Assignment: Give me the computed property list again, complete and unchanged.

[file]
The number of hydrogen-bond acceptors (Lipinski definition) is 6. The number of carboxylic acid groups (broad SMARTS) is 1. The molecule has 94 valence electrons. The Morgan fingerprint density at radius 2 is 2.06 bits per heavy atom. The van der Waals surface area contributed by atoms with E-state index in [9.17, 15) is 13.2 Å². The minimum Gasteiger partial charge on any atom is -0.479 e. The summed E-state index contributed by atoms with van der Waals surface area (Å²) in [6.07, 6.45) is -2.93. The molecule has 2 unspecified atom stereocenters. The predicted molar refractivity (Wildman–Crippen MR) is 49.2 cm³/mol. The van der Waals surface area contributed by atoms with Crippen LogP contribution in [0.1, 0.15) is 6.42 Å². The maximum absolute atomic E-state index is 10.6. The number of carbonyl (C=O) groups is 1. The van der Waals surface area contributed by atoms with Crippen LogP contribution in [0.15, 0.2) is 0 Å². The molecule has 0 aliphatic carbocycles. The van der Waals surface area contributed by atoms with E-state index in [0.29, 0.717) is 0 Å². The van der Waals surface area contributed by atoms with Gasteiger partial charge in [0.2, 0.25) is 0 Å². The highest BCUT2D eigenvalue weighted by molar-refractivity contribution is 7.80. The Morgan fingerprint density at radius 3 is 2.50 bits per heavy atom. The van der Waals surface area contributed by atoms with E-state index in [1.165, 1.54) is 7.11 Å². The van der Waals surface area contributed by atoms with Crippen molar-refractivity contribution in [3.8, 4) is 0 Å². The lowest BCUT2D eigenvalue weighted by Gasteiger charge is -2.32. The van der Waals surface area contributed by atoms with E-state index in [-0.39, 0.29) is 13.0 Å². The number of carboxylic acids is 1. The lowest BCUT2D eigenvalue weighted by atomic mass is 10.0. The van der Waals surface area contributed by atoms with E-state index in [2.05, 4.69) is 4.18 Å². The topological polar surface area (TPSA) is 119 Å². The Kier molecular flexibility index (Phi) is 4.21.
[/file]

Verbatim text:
The number of hydrogen-bond acceptors (Lipinski definition) is 6. The number of carboxylic acid groups (broad SMARTS) is 1. The molecule has 94 valence electrons. The Morgan fingerprint density at radius 2 is 2.06 bits per heavy atom. The van der Waals surface area contributed by atoms with E-state index in [9.17, 15) is 13.2 Å². The minimum Gasteiger partial charge on any atom is -0.479 e. The summed E-state index contributed by atoms with van der Waals surface area (Å²) in [6.07, 6.45) is -2.93. The molecule has 2 unspecified atom stereocenters. The predicted molar refractivity (Wildman–Crippen MR) is 49.2 cm³/mol. The van der Waals surface area contributed by atoms with Crippen LogP contribution in [0.1, 0.15) is 6.42 Å². The maximum absolute atomic E-state index is 10.6. The number of carbonyl (C=O) groups is 1. The van der Waals surface area contributed by atoms with Crippen LogP contribution in [0.15, 0.2) is 0 Å². The molecule has 0 aliphatic carbocycles. The van der Waals surface area contributed by atoms with E-state index in [0.29, 0.717) is 0 Å². The van der Waals surface area contributed by atoms with Gasteiger partial charge in [0.2, 0.25) is 0 Å². The highest BCUT2D eigenvalue weighted by molar-refractivity contribution is 7.80. The Morgan fingerprint density at radius 3 is 2.50 bits per heavy atom. The van der Waals surface area contributed by atoms with E-state index in [1.165, 1.54) is 7.11 Å². The van der Waals surface area contributed by atoms with Crippen molar-refractivity contribution in [3.8, 4) is 0 Å². The lowest BCUT2D eigenvalue weighted by Gasteiger charge is -2.32. The van der Waals surface area contributed by atoms with E-state index in [-0.39, 0.29) is 13.0 Å². The number of carboxylic acids is 1. The lowest BCUT2D eigenvalue weighted by atomic mass is 10.0. The van der Waals surface area contributed by atoms with E-state index in [2.05, 4.69) is 4.18 Å². The topological polar surface area (TPSA) is 119 Å². The Kier molecular flexibility index (Phi) is 4.21.